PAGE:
LES GUIS - 2011
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Despite everything that I said back a year or two ago about being here permanently giving me more time to work on the place, once can't of course legislate for other matters getting in the way of life.
For personal reasons, I'd been to Canada in late 2010 and, fool that I am, I saw some land that really appealed to me. Consequently in late summer 2011 I flew out there for five weeks in order to formally take possession. As well as that, in the height of the summer I was "working" (if only I were to be paid for it but chance would be a fine thing) on a couple of local tourism projects.
If that wasn't enough, I was also engaged in an (unsuccessful) fight to save a local art-deco mansion from the bulldozers.
And what put the lid on all of this was something very distracting but nevertheless very very beneficial. We were totally unprepared for the bitter, if not savage winter that we were having. And there was a centrally-heated apartment in Brussels lying empty but in need of a full and total renovation. Consequently Terry, Liz and I headed off for about 8 weeks where we rebuilt the place from top to bottom, put it on the market and sold it.
Totally free of commitments in Brussels (he said, totally unaware of what the future was to hold for him) and with no further expenses to pay out in that respect I was finally committed to a full-time existence down here in the Auvergne. However, as you can see, working on the property here was very much on the backburner during 2011.
January saw me back in the bedroom, and you can see the progress that I've been making. We have plasterboard on the exterior walls and you'll notice the "space blanket" insulation wedged in there. There's a 25mm air gap between the exterior wall and the insulation, and a 25mm air gap and 40mm of polystyrene behind the plasterboarding. You have no idea how cold winters can be here. Minus 20°C was recorded in early January.
The extent of the cold weather did take me quite by surprise to be sure. That's why you can see polystyrene wedged in between the beams on the ceiling. The cold percolating up through the floor, despite the insulation that I have underneath the parquet, was bitter.
You'll also notice the wiring for the lights going into position, but you won't yet notice the new double-glazed windows. They haven't arrived yet.
I also managed to extend the vegetable garden with a few new raised beds, and I also now have two compost bins and the footings for the greenhouse that I want to build. It's all taking shape quite nicely down there now.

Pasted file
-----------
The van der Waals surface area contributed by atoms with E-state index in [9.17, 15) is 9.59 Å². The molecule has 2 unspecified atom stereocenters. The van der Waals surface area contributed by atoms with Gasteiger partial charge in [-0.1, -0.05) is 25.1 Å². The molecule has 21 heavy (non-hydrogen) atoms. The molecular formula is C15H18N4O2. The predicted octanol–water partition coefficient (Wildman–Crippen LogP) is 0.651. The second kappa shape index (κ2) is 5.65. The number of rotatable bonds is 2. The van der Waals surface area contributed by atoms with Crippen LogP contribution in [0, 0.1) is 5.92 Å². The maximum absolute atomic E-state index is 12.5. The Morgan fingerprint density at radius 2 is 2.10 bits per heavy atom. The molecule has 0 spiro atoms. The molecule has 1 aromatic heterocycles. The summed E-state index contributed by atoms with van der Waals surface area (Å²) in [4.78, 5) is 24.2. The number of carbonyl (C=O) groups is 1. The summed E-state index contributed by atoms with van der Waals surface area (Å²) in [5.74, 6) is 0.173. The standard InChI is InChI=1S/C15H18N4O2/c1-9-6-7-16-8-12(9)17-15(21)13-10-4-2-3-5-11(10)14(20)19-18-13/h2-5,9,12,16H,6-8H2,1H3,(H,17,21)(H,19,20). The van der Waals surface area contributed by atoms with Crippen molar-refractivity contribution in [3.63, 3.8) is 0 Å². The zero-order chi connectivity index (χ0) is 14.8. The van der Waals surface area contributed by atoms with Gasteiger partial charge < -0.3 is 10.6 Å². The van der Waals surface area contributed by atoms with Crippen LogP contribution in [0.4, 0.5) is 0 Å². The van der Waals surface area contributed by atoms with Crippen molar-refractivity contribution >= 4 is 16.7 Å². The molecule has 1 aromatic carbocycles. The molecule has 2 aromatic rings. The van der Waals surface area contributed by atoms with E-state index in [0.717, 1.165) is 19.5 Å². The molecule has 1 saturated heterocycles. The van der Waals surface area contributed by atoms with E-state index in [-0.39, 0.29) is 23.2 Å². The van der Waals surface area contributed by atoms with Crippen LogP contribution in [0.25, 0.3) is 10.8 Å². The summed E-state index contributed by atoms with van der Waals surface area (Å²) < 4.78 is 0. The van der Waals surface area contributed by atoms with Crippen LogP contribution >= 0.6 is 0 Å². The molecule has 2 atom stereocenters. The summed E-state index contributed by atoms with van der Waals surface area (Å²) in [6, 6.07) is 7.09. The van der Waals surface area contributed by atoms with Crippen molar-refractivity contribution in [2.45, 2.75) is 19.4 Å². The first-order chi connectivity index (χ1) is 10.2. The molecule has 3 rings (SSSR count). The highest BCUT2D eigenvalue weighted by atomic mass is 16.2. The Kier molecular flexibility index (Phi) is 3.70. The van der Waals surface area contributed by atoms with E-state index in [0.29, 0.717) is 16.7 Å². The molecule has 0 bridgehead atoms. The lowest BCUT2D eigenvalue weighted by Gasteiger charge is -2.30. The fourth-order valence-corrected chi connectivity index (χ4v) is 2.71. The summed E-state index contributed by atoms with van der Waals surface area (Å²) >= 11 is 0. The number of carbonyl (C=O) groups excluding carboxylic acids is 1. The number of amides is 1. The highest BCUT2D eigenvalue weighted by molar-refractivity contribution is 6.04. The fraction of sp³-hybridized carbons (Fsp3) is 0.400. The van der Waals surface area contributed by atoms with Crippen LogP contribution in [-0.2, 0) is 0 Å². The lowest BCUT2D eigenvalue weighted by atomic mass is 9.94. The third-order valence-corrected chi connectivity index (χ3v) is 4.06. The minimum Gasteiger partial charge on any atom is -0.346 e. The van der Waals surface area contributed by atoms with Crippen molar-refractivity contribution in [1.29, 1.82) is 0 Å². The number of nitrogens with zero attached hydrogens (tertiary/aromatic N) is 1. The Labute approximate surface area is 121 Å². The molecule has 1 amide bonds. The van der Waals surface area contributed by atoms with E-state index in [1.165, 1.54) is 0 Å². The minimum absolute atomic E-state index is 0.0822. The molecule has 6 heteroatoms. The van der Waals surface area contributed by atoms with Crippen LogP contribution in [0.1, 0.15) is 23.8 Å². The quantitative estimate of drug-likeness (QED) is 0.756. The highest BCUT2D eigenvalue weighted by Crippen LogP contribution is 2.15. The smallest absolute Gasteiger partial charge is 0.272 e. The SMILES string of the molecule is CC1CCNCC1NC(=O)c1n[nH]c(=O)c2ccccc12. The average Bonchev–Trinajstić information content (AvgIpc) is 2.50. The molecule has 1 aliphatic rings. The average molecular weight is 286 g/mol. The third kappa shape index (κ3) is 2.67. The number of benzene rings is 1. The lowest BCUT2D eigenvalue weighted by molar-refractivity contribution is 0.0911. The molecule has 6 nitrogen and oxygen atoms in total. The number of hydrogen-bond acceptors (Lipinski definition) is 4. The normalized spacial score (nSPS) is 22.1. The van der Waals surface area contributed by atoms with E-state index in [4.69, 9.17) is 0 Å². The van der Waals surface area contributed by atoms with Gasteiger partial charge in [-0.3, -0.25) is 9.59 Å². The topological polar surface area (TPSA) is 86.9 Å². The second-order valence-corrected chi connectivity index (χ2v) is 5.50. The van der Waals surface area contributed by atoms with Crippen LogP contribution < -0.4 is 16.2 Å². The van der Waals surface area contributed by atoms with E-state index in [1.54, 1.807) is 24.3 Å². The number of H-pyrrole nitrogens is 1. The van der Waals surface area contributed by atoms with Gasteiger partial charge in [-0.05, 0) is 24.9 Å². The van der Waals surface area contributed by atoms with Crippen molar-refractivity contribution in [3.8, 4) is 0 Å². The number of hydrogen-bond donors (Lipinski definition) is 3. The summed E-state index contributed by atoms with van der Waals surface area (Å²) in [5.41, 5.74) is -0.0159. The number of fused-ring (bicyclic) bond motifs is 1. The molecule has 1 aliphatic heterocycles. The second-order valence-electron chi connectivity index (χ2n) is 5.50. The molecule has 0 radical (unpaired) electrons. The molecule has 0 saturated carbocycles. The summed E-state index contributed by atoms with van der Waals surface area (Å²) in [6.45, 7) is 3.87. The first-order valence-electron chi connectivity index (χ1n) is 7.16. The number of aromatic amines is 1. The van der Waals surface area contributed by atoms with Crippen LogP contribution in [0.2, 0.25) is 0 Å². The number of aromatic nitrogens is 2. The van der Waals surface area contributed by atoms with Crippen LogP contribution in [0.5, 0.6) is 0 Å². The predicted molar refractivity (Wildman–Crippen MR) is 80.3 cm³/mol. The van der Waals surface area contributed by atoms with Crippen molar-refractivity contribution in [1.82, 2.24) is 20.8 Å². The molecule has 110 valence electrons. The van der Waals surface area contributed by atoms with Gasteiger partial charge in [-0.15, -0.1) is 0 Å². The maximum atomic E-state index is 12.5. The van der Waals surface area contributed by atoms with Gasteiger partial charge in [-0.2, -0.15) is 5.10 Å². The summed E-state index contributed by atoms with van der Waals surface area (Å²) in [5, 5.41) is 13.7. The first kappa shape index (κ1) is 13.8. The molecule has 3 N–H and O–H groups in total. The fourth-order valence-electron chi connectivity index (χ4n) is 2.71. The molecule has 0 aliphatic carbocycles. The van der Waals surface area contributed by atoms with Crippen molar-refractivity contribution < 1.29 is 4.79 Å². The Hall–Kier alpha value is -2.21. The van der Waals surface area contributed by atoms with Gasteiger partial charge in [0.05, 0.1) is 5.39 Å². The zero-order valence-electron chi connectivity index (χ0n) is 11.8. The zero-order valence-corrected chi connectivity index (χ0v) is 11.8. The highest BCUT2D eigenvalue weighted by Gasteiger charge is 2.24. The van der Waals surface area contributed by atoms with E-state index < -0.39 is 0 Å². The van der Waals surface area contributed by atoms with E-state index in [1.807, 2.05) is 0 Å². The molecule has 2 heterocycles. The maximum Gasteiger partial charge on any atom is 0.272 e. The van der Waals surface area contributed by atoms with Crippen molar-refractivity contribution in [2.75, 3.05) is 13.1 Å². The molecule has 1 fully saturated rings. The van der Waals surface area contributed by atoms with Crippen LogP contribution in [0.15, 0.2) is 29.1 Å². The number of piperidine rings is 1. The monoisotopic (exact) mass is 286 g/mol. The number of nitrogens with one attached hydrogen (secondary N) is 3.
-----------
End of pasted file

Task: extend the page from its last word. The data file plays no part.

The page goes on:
The only trouble though with having a big vegetable garden is that a great deal of time, effort and commitment is needed to keep it all in good order. That was something that was missing, unfortunately, in 2011 as I was continually being distracted by other events.
I put some more effort into the rainwater harvester too. You'll see that there's a sump into which will fall all of the heavy objects, which I can simply drain off. There's a settling pipe that will hopefully settle out all of the solid matter that might be in the water, and then another housing that contains a mesh filter, some puzzolane and a sandbag.
Insude the rear tank is another settling tank and the water filters out of there into the rear tank and then passes into the front tank.
There's room for further improvement of course, but this is the kind of thing that one discovers by degrees.
Long-term readers of this rubbish will recall that the solar panels that provide the power for the barn are on some kind of temporary framework on the roof of the old Ford Transit Luton. They can't stay there forever - a more permanent home needs to be found for them and so after much deliberation I built a framework on the southern end of the barn.
I've also fitted one of the AIR 403 wind turbines that I bought from Southwest Wind Power in Flagstaff, Arizona in September 2002. I'll move the batteries and the control panel down to that end of the barn in due course.
I haven't forgotten the lean-to in all of this either. If you remember how it looked a year or so ago you'll see quite a mafor improvement. I've been slowly building up the wall, and where all of the white mortar is, that has been done with my own not-so-fair hands.
I can now put a tarpaulin over there at night and that keeps the worst of the weather off the woodwork. But I really do with that I could have a really good go at it for a couple of weeks without so many interruptions. If it's not the bad weather then it's something else.
I did manage a week or two without interruptions, and that coincided with some of the scaffolding being free for a short period. Consequently, not only was I able to finish off all of the pointing at the side of the house, at long last, I was able to put up the little Rutland WG 901 wint turbine that had been hanging around here since the Spring of 2009.
This is all going to be a major step in the right direction if it all works out as it should.
I'd spent much of late autumn cutting up the wood that I'd been storing in the lean-to, now that the tarpaulin that I had had over the roof had been keeping everything dry for a few weeks.
The lean-to was now half-empty and so as a final gesture to 2011 I built myself a kind-of staircase up to the first floor so that I would no longer need to go mountaineering up into there.
So even though I didn't have anything like as much time on my house as I would have liked, it wasn't all completely doom and gloom and I did make some progress.
I'll be interested to see what 2012 brings me.
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